This technology, however, is not suitable for the arid and semiarid regions of Africa and India, though these are the very places where it is becoming increasingly difficult to supply drinking water, particularly in rural areas. 'The regions have a very poor infrastructure,' explains Joachim Koschikowski of the Fraunhofer Institute for Solar Energy Systems ISE in Freiburg. 'Quite often there is no electricity grid, so conventional desalination plants are out of the question.' Over the years he and his team have participated in several EU-funded projects aimed at developing small, decentralised water desalination plants that produce fresh drinking water using their own independent solar power supply.
'Our plants work on the principle of membrane distillation,' says Koschikowski. The principle involved is similar to the processes involved in a Gore-Tex jacket, in which the membrane prevents rainwater from penetrating through to the skin. At the same time, water vapour formed inside the jacket by perspiration is passed through to the outside.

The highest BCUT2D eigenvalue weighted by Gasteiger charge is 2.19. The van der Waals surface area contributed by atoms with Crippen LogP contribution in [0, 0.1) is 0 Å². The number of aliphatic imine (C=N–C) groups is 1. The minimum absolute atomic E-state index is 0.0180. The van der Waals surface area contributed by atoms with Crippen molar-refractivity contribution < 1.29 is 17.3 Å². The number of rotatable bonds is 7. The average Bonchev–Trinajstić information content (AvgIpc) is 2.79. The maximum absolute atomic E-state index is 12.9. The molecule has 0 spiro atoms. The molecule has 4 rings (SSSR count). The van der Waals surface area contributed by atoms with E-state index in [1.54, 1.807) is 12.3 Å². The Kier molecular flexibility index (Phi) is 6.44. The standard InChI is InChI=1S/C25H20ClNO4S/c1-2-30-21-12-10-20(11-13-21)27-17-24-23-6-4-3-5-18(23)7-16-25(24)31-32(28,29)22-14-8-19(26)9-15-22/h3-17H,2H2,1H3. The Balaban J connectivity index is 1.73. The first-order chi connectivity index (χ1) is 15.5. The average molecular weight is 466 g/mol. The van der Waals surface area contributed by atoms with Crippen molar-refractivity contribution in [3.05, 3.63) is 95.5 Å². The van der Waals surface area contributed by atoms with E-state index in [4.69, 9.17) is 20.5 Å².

The researchers have so far built two different systems, both with their own energy supply. 'Our compact system for about 120 litres of fresh water per day consists of 6 square metres of thermal solar collectors, a small photovoltaic module to power a pump, and the desalination module itself,' says Koschikowski.
'When you think how much the inhabitants currently have to pay for the same amount of bottled water or soft drinks, the plant will pay off very quickly,' claims Koschikowski. The test plants in Gran Canaria and in Jordan have been operating successfully for some time. The researchers are therefore planning to market the plants through a spin-off known as 'SolarSpring' from the middle of this year.